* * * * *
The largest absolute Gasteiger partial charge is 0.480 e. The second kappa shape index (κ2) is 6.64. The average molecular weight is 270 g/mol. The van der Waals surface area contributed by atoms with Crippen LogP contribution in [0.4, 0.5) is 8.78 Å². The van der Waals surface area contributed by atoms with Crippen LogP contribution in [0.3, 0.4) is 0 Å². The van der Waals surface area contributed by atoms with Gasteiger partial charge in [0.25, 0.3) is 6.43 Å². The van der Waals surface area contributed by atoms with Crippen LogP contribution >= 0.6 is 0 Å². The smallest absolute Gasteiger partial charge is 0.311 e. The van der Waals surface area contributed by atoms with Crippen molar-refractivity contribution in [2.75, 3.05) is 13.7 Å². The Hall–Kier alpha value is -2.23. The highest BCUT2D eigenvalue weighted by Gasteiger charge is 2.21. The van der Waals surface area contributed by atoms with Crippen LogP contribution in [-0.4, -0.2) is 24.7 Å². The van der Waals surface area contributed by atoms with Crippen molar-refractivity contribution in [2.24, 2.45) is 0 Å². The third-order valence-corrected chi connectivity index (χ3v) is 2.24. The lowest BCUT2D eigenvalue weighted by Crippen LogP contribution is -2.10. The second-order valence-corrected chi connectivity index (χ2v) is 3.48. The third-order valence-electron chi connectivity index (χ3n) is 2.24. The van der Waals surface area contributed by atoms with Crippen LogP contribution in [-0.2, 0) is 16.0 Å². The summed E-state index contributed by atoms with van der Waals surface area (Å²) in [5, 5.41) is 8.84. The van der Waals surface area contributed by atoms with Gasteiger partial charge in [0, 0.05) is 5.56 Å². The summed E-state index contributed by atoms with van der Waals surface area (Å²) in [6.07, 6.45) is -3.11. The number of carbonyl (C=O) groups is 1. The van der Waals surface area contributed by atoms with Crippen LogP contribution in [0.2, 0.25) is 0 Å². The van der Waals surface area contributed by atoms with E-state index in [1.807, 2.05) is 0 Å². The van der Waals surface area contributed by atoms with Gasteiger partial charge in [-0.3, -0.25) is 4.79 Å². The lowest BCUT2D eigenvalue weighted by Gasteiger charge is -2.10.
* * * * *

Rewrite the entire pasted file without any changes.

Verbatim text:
The largest absolute Gasteiger partial charge is 0.480 e. The second kappa shape index (κ2) is 6.64. The average molecular weight is 270 g/mol. The van der Waals surface area contributed by atoms with Crippen LogP contribution in [0.4, 0.5) is 8.78 Å². The van der Waals surface area contributed by atoms with Crippen LogP contribution in [0.3, 0.4) is 0 Å². The van der Waals surface area contributed by atoms with Gasteiger partial charge in [0.25, 0.3) is 6.43 Å². The van der Waals surface area contributed by atoms with Crippen LogP contribution >= 0.6 is 0 Å². The smallest absolute Gasteiger partial charge is 0.311 e. The van der Waals surface area contributed by atoms with Crippen molar-refractivity contribution in [2.75, 3.05) is 13.7 Å². The Hall–Kier alpha value is -2.23. The highest BCUT2D eigenvalue weighted by Gasteiger charge is 2.21. The van der Waals surface area contributed by atoms with Crippen LogP contribution in [-0.4, -0.2) is 24.7 Å². The van der Waals surface area contributed by atoms with Crippen molar-refractivity contribution in [2.24, 2.45) is 0 Å². The third-order valence-corrected chi connectivity index (χ3v) is 2.24. The lowest BCUT2D eigenvalue weighted by Crippen LogP contribution is -2.10. The second-order valence-corrected chi connectivity index (χ2v) is 3.48. The third-order valence-electron chi connectivity index (χ3n) is 2.24. The van der Waals surface area contributed by atoms with Crippen LogP contribution in [-0.2, 0) is 16.0 Å². The summed E-state index contributed by atoms with van der Waals surface area (Å²) in [5, 5.41) is 8.84. The van der Waals surface area contributed by atoms with Gasteiger partial charge in [0, 0.05) is 5.56 Å². The summed E-state index contributed by atoms with van der Waals surface area (Å²) in [6.07, 6.45) is -3.11. The number of carbonyl (C=O) groups is 1. The van der Waals surface area contributed by atoms with Crippen LogP contribution in [0.2, 0.25) is 0 Å². The van der Waals surface area contributed by atoms with E-state index in [1.807, 2.05) is 0 Å². The van der Waals surface area contributed by atoms with Gasteiger partial charge in [-0.3, -0.25) is 4.79 Å². The lowest BCUT2D eigenvalue weighted by Gasteiger charge is -2.10.